Thursday, May 27, 2010

Bike vs. Beetle Maintenance

If money were no object, the car I would drive would be a VW Beetle.

Oh. Wait. The car I drive is a VW Beetle.

I mean I would have a slightly newer, slightly nicer Beetle with AC.

Anyway, I noticed today before my morning bike ride to campus that I'll need a new front tire soon. Sometime, I'll have to take my bike into the shop for its annual maintenance. I might have them change the tire, although even an mechanical incompetent like me is up to the challenge of changing a bike tire.

When weather does not allow me to ride my bike, I drive, and, unless Audrey claimed it before me, the car I drive is a silver 1998 Beetle.

The recent VW commericals are all wrong. The only true VW game is "slug bug," not "dub" or whatever poor excuse they try.

Anyway, the Beetle was due to 75,000 maintenance today, and it's bottom engine cover has come off. The maintenance, mostly an oil change, was about $140. Getting a new engine cover will be around $450. It will be due for brakes soon, to the tune of around $800.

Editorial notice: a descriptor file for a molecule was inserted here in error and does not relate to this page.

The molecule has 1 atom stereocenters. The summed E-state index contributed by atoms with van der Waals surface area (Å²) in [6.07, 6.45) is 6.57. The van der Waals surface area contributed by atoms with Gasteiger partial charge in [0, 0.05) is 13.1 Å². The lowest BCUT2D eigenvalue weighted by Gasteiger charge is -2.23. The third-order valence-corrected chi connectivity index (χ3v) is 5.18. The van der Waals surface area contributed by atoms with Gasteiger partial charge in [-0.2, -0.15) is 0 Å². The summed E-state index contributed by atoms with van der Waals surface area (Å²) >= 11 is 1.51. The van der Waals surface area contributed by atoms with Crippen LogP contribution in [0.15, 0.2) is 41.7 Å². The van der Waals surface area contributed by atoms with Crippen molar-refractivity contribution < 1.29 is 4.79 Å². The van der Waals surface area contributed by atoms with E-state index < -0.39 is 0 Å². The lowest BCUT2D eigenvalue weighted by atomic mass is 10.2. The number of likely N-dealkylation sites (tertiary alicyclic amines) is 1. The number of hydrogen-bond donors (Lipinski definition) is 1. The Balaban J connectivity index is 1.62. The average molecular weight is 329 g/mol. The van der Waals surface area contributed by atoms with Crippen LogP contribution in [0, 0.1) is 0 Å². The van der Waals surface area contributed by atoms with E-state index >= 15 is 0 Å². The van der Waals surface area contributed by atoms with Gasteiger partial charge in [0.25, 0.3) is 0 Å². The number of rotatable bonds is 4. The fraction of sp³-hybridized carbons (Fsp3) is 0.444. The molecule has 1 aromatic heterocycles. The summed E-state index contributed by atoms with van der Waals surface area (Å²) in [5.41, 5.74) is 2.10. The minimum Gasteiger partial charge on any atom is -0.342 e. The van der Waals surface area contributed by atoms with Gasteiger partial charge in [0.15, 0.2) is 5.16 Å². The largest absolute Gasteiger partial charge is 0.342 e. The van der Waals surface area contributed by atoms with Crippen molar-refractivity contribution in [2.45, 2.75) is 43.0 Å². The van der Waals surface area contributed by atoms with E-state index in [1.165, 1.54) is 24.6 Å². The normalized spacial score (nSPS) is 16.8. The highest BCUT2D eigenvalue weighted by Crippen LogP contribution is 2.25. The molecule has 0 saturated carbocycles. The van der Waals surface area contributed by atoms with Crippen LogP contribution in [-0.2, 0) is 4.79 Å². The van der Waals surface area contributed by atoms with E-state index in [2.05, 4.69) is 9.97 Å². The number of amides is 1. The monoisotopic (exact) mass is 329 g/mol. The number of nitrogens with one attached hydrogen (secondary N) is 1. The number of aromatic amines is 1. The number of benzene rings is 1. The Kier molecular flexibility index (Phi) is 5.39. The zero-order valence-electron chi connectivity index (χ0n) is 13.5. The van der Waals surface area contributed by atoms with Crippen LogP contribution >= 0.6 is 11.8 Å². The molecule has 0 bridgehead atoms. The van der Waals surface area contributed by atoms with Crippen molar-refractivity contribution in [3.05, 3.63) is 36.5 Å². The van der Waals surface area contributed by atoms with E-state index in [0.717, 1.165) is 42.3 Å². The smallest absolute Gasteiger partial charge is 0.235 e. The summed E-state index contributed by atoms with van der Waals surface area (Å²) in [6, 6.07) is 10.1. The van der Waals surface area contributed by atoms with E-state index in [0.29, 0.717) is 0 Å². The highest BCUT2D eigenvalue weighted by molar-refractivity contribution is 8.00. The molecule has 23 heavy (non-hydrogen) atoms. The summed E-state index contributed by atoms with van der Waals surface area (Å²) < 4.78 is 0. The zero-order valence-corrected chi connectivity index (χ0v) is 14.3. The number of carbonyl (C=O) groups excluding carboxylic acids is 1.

All of which makes Audrey a bit antsy, she's talking about trading it in after Nina's car is paid off. Me, I'm not so antsy. $800 plus $140 plus $450 is under $1,400, which is only about four months car payments.

Despite the apparent economic pain, it's almost always better to maintain an old car than buy a newer one. What drives the decision to buy is not the cost of maintenance, which, even when it climbs, still usualy pales comapred to car payments. What drives it is the need for reliability.

And despite being a pain to maintain (minimum $80 for oil changes due to fancy oil required by its crazy German engine), the Beetle has been pretty darn trustworthy for the 8 years we've owned it. It has other advantages too--it is a "fat person" car--very little room for passengers in the back seat, but the front seats are the most spacious of any vehicle I have ever encountered--the bubble shape equals huge leg and head room and the doors are very wide and open very wide for very wise people.

Anyway, what does this have to do with a bike? The Beetle keeps chugging along partly because I use it so little, becuase I bike whenver I can. And bike maintenance is very cheap--less than an oil change a year. I'm keeping myself healthier and saving a ton of money every time I hop on the trusty old FrankenTrek and commute to work.

Today was totally gorgeous. If I had it all to do again, I might have put the bike in the back of the Beetle--could have come home and mowed rather than watching "Law and Order" at VW dealership lounge.

Done it before. A bike is the best spare tire there is, and helps control the size of my corporal spare tire.

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